Thursday June 7. 2001
done with intention
How 'bout them Sixers?
I am normally not interested in sports, but when a city rallies around its team like Philly always seems to, it's hard not to get caught up in it. How I wish I was at a bar, sipping a beer with a bunch of drunken frat boys and cheering on the home team instead of home alone squinting at my shitty 13 inch TV, trying to see the score.
No, really, I do. Oh well, maybe next year.
But yes, it was exciting and nerveracking to see our scrappy little Sixers put the Lakers' cocky little asses in their appropriate place. 4 game sweep, indeed. I kind of doubt they'll win the series, but at least they've stolen the Lakers' thunder, which I think is good enough for them and for the city.
/end sports commentary
I had my first crit in photography today, and it went really well. Photography is interesting for me, because it's using a part of my brain that I just don't access when I'm working in metal or clay. It's such a direct form of communication. No middle man, just an image and the viewer. Very immediate. And unlike painting, the photograph is always a version of reality, which is why I find it so intriguing. Not anything invented inside an artist's head, but reality, interpreted.
It's funny, I don't even take pictures with my digital camera the same way I take pictures with my SLR. The digital camera I think of more as a documentary tool and a thing to take snapshots with rather than something that would produce fine art, simply because of its limitations in quality and resolution. There's no intention when I use the digital camera. Kate told me once that Jon, my teacher at Governor's School, told her to make a piece for him with intention. I think I finally understand what she was talking about. It's funny, the last entry I was talking about serendipity and those chance moments, but making good art or taking good photographs doesn't happen by accident. You have to pursue it, you have to hunt it down, you have to make it your own.
I spent most of the afternoon today walking around Center City and South Street, taking pictures. The sunlight was in and out through the clouds, but it cleared later on in the day and the shadows got really nice and long.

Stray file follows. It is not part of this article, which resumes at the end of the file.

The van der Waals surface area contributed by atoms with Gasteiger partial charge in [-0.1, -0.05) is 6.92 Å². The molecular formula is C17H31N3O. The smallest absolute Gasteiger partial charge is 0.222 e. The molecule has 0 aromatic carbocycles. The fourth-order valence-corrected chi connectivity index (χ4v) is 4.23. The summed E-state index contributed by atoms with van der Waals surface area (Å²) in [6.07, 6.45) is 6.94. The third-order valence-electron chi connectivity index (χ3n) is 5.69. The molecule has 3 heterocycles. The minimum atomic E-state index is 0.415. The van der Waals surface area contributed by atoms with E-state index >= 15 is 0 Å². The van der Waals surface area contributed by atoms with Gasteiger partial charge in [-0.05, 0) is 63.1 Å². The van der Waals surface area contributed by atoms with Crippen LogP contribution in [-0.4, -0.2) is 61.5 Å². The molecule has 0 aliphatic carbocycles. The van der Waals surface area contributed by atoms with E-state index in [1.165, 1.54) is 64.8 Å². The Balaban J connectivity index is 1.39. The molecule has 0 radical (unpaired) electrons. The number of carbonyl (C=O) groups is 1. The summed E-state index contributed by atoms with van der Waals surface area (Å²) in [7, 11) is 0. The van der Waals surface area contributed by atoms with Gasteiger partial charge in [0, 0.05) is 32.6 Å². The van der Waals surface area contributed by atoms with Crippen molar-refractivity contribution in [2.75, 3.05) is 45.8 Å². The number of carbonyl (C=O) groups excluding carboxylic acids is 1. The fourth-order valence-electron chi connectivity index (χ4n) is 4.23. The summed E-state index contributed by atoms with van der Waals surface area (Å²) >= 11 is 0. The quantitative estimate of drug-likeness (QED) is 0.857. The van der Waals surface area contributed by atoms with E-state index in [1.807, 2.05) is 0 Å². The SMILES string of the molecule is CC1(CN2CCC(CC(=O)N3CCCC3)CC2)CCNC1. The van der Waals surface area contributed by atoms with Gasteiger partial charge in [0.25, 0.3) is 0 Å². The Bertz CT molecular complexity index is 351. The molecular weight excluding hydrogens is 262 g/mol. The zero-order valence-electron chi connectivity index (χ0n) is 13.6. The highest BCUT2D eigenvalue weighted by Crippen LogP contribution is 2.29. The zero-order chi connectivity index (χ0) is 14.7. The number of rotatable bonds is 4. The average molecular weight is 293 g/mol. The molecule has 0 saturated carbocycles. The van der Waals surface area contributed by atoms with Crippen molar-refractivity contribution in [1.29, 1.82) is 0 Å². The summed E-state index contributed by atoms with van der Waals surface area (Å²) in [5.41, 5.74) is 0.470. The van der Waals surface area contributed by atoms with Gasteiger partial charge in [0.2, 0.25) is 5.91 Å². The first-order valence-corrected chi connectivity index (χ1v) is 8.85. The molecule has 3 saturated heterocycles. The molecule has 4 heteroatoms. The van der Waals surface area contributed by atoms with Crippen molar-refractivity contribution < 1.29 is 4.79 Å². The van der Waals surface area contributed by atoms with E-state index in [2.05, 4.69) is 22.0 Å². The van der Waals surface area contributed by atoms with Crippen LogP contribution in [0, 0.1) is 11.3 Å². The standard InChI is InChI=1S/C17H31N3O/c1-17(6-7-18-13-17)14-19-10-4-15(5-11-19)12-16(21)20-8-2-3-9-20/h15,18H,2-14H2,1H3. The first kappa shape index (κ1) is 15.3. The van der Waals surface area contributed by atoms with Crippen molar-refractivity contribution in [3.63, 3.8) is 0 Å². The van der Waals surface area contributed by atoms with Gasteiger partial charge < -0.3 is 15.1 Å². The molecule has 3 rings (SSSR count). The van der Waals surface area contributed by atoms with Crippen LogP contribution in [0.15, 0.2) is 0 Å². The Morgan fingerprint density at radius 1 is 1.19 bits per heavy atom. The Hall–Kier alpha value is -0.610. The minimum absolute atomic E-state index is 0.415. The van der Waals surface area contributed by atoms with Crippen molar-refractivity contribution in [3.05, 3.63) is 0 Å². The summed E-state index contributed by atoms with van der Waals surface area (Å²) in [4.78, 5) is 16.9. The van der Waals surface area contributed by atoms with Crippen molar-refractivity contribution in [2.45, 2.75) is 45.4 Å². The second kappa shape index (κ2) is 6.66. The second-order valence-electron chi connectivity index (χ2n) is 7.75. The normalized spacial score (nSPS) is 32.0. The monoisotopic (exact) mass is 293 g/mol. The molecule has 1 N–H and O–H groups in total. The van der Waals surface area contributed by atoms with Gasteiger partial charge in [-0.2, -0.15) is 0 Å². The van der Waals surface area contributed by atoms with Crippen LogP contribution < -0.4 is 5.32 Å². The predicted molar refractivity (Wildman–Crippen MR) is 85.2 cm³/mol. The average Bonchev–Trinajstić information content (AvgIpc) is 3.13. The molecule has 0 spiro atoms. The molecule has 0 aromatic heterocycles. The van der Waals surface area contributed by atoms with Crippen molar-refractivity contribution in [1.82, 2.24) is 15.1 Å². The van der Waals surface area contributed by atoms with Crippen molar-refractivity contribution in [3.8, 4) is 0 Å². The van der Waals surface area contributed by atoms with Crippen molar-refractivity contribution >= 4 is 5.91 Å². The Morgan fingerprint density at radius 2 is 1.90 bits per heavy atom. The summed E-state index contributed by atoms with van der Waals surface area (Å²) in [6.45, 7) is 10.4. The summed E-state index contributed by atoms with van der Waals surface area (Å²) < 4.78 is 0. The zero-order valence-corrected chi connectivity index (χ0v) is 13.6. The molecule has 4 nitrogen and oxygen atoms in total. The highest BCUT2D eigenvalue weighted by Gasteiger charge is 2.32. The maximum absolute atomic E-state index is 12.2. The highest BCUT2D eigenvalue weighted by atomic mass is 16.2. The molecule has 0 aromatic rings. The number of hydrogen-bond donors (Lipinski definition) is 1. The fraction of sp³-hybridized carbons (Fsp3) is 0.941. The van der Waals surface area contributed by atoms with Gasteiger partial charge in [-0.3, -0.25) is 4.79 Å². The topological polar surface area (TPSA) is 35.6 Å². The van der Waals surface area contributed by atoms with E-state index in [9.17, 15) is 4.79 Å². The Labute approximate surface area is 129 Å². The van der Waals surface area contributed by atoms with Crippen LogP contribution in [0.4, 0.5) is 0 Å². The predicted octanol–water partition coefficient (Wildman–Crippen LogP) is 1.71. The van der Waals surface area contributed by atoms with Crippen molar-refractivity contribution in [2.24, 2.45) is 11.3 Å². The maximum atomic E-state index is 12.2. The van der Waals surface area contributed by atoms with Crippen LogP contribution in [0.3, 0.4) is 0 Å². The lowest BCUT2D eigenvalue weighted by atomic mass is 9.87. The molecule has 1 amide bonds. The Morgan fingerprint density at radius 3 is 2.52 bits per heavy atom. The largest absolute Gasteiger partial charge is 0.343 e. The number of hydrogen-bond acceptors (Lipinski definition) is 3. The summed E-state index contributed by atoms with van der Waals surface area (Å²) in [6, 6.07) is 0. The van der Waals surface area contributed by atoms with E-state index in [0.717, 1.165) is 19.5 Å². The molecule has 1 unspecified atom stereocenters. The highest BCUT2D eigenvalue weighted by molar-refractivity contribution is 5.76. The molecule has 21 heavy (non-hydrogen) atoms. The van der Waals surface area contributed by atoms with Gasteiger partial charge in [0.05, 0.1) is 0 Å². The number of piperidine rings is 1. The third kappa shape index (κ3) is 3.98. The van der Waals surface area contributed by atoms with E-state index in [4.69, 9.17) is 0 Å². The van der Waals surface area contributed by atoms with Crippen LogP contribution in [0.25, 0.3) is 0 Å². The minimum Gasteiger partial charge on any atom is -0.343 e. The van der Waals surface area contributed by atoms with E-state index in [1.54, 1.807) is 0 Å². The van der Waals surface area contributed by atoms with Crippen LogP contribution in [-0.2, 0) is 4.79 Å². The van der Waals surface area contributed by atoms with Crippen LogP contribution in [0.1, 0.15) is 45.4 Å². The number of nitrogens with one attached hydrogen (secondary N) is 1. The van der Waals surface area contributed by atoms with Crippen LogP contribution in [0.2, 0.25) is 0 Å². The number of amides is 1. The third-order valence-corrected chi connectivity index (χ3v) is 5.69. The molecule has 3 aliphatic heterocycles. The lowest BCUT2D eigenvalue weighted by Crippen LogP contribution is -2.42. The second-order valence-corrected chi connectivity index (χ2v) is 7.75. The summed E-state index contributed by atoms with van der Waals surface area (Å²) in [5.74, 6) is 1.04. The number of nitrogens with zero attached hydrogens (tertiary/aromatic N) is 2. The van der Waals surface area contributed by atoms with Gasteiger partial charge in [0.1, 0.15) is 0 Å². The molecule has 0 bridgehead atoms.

I started out at Independence Mall, and circulated around the Liberty Bell, old City Hall and Independence Hall for a while, taking pictures of the architecture, the incredible sky and all the school and church groups swarming around the area. From there I walked south through Olde City. This area was eeriely quiet. After I picked my way around a traffic jam on Chestnut and Walnut, and the roar of Interstate 95 was merely a quiver in the air, all I could hear were birds and the occasional car rolling over the cobblestoned pavement. It's so odd, finding that kind of quiet in the midst of such a chaotic maze of highways and rivers and streets and people.
Once down on South Street (and after losing a weird homeless guy that I swore had followed me down from Independence Mall), I went to Dairy Queen (or Diary Queen, which John says is Dairy Queen for online journallers), where I ran into this one girl from the Metals studio. We had a good 20 minute conversation, sitting there eating our blizzards, but here's the horrible thing: I couldn't remember her name. I don't think I ever knew her name, though I've talked to her many times. She has a tattoo on her ear, so she is forever known to me as "the girl who has a lizard tattoo in her ear". Isn't that horrible? I do that all the time. To be fair, I can't say for sure if she knew my name, but still. I start up conversations with people, talk to them for sometimes days or weeks, and then if I can't discreetly find out their name from a mutual acquaintance, I have to come up to them and ask, "What's your name?" and feel like a complete idiot.
I ended up next at the South Street Starbucks, to reload film and take in some air conditioning. While there I wrote this in my journal:
It's funny, I'm watching this girl outside through the window write in her journal. I've already taken a couple pictures of her. The pages are flapping around in the wind. She's wearing sunglasses and just lit a cigarette.
I'm looking at her handwriting on the page. It's girly, round and small and stands straight up without slanting right or left.
The sky is blue and cloudless.
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One Year Ago:
I hate tangerines.